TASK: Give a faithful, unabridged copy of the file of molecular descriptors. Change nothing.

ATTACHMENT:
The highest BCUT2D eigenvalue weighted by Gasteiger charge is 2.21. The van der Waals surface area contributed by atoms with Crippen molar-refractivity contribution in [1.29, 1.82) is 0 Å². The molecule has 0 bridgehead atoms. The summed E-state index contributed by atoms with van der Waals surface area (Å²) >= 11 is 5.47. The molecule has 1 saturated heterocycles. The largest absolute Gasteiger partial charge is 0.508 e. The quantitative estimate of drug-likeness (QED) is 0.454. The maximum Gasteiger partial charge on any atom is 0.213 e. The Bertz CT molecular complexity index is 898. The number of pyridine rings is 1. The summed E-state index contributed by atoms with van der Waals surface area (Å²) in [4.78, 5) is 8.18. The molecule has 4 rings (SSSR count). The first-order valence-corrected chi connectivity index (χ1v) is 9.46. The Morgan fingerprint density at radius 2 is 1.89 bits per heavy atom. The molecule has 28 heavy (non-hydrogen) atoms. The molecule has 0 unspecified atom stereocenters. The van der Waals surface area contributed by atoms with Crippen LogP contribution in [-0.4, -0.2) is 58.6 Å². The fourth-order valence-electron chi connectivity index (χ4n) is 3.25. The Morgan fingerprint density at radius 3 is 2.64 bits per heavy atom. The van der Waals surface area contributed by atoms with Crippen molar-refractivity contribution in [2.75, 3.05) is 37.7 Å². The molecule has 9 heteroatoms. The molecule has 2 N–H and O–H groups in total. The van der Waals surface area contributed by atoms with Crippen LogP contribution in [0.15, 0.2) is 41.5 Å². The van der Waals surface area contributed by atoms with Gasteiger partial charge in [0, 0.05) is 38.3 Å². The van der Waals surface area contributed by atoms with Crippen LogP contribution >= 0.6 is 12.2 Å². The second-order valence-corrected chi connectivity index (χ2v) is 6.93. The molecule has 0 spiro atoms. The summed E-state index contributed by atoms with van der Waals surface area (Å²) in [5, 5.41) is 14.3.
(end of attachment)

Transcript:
The highest BCUT2D eigenvalue weighted by Gasteiger charge is 2.21. The van der Waals surface area contributed by atoms with Crippen molar-refractivity contribution in [1.29, 1.82) is 0 Å². The molecule has 0 bridgehead atoms. The summed E-state index contributed by atoms with van der Waals surface area (Å²) >= 11 is 5.47. The molecule has 1 saturated heterocycles. The largest absolute Gasteiger partial charge is 0.508 e. The quantitative estimate of drug-likeness (QED) is 0.454. The maximum Gasteiger partial charge on any atom is 0.213 e. The Bertz CT molecular complexity index is 898. The number of pyridine rings is 1. The summed E-state index contributed by atoms with van der Waals surface area (Å²) in [4.78, 5) is 8.18. The molecule has 4 rings (SSSR count). The first-order valence-corrected chi connectivity index (χ1v) is 9.46. The Morgan fingerprint density at radius 2 is 1.89 bits per heavy atom. The molecule has 28 heavy (non-hydrogen) atoms. The molecule has 0 unspecified atom stereocenters. The van der Waals surface area contributed by atoms with Crippen LogP contribution in [-0.4, -0.2) is 58.6 Å². The fourth-order valence-electron chi connectivity index (χ4n) is 3.25. The Morgan fingerprint density at radius 3 is 2.64 bits per heavy atom. The van der Waals surface area contributed by atoms with Crippen molar-refractivity contribution in [2.75, 3.05) is 37.7 Å². The molecule has 9 heteroatoms. The molecule has 2 N–H and O–H groups in total. The van der Waals surface area contributed by atoms with Crippen LogP contribution in [0.15, 0.2) is 41.5 Å². The van der Waals surface area contributed by atoms with Gasteiger partial charge in [0, 0.05) is 38.3 Å². The van der Waals surface area contributed by atoms with Crippen LogP contribution >= 0.6 is 12.2 Å². The second-order valence-corrected chi connectivity index (χ2v) is 6.93. The molecule has 0 spiro atoms. The summed E-state index contributed by atoms with van der Waals surface area (Å²) in [5, 5.41) is 14.3.